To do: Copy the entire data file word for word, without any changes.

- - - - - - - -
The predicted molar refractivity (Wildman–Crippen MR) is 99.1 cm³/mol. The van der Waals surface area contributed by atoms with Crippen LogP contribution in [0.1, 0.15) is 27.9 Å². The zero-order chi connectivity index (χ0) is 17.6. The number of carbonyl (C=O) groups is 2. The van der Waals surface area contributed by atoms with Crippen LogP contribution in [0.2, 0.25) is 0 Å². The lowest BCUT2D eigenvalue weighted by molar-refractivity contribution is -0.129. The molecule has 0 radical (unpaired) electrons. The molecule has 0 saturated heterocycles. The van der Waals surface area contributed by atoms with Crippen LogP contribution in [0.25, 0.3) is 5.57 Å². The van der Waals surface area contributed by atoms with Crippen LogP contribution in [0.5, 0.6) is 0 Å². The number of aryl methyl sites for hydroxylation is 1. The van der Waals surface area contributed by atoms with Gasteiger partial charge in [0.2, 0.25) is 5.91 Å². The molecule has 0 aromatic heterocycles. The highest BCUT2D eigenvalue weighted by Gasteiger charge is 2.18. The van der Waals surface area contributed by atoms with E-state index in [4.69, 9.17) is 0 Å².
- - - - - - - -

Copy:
The predicted molar refractivity (Wildman–Crippen MR) is 99.1 cm³/mol. The van der Waals surface area contributed by atoms with Crippen LogP contribution in [0.1, 0.15) is 27.9 Å². The zero-order chi connectivity index (χ0) is 17.6. The number of carbonyl (C=O) groups is 2. The van der Waals surface area contributed by atoms with Crippen LogP contribution in [0.2, 0.25) is 0 Å². The lowest BCUT2D eigenvalue weighted by molar-refractivity contribution is -0.129. The molecule has 0 radical (unpaired) electrons. The molecule has 0 saturated heterocycles. The van der Waals surface area contributed by atoms with Crippen LogP contribution in [0.25, 0.3) is 5.57 Å². The van der Waals surface area contributed by atoms with Crippen LogP contribution in [0.5, 0.6) is 0 Å². The number of aryl methyl sites for hydroxylation is 1. The van der Waals surface area contributed by atoms with Gasteiger partial charge in [0.2, 0.25) is 5.91 Å². The molecule has 0 aromatic heterocycles. The highest BCUT2D eigenvalue weighted by Gasteiger charge is 2.18. The van der Waals surface area contributed by atoms with E-state index in [4.69, 9.17) is 0 Å².